With COVID-19 vaccines now widely available in the U.S., Dr. Shan Lu’s friends and colleagues keep peppering him with the same question: Even though they are fully vaccinated, could they crank their immunity even higher by double-dipping with a dose of a different type?

Lu’s answer is an emphatic “no,” but not because he’s opposed to mixing and matching vaccines.

As a physician and vaccine researcher at the University of Massachusetts Medical School, he helped pioneer the approach. He just doesn’t think it makes sense for people who are already well protected to get another kind of shot at this point in the pandemic.

“You don’t need it,” he said.

Public health officials also discourage people from seeking extra doses or mixing brands.

But Lu and other experts say combining COVID-19 vaccines has many potential benefits and is likely to become more common in the future.

Being able to interchange vaccines would provide greater flexibility for countries and individuals and reduce the pinch from bottlenecks, like the glitches in manufacturing Johnson & Johnson’s vaccine or India’s recent suspension of exports to Africa and other parts of the developing world due to the country’s own devastating coronavirus surge. There are also hints that inoculating people with two different types of vaccine might actually trigger more powerful immunity.


“This is a really open, exciting area of vaccine research,” said Lu, who started mixing and matching ­— scientists call it heterologous prime-boost — as part of the long and frustrating quest for an AIDS vaccine. He discovered that following one type of vaccine with a different type of booster could yield an immune response stronger than either vaccine on its own.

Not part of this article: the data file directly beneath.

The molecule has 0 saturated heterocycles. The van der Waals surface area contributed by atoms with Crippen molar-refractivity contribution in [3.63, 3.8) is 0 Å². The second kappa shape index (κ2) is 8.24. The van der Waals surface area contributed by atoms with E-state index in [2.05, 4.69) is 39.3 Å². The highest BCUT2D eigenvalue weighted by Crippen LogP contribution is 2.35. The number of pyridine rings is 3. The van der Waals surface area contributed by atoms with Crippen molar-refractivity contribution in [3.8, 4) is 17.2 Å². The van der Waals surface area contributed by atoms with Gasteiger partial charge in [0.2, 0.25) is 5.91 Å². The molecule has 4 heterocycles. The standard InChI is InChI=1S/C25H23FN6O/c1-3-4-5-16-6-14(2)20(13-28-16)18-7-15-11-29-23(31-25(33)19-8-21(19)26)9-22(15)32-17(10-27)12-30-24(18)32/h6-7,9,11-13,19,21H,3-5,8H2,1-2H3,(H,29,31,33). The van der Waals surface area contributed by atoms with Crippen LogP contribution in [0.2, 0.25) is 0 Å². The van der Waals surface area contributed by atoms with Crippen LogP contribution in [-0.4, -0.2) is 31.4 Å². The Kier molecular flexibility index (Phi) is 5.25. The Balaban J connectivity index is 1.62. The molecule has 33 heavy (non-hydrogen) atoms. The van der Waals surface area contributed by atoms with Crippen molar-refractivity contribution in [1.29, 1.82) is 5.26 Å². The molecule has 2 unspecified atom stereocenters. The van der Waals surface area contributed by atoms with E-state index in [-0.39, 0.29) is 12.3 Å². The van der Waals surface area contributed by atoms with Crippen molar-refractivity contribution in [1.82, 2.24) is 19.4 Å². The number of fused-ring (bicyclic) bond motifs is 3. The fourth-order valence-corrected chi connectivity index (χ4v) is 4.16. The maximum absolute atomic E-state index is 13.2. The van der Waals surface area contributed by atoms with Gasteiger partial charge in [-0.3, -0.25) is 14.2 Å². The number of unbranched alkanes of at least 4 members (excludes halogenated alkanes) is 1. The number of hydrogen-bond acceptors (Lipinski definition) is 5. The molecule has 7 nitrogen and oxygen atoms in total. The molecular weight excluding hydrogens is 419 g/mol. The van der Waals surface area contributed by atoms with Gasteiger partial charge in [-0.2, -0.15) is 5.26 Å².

Pharma companies and researchers are already exploring COVID-19 vaccine combinations, with results just beginning to trickle in. A study of 600 people in Spain who initially got the AstraZeneca vaccine widely used in Europe showed a higher immune response among those who received a booster shot of the Pfizer vaccine. Results are preliminary, but antibody levels in the mixed group appear to be higher than in people who got two doses of the AstraZeneca vaccine.

Scientists at China’s National Institutes for Food and Drug Control experimented in mice with four types of vaccines in multiple combinations and also found some of the mixed regimens generated stronger immune responses than two identical doses.

“You can get a synergistic effect when you start to mix and match vaccines, because they are sometimes stimulating different types of responses or engaging different immune cells in the body,” said Deborah Fuller, a virologist and vaccine researcher at UW Medicine who also experimented with vaccine combinations against AIDS.

If vaccine mixtures do confer broader protection, that could be a key to combating new variants of the novel coronavirus, she said.

No one understands exactly how that synergy arises, but it seems to be related to the different approaches employed to stimulate immunity.


The dozen or so COVID-19 vaccines in use around the world all work by delivering a snippet of the novel coronavirus to teach the body to recognize the invader and be ready to attack future infections. The mode of delivery and the package itself can differ.

Messenger RNA vaccines, like Pfizer’s and Moderna’s, use tiny lipid spheres to deliver genetic instructions for the spike protein that allows the virus to latch onto and infect human cells. The J&J and AstraZeneca vaccines use inactivated cold viruses to deliver the gene for the spike protein, a method called viral vector. Others deliver the spike protein itself.

Interactions between vaccines are highly complex, but one example illustrates why a combination might be better than the sum of its parts, Fuller said.

The COVID-19 viral vector vaccines appear to be good at inducing antibody responses, but even better at stimulating T cells, a branch of the immune system that destroys infected cells and revs up antibody production. In mRNA vaccines, the equation is flipped: They’re good at inducing T-cells, but even better at stimulating antibody production, she said.

“If you combine them, you’re getting the best of both worlds,” Fuller said.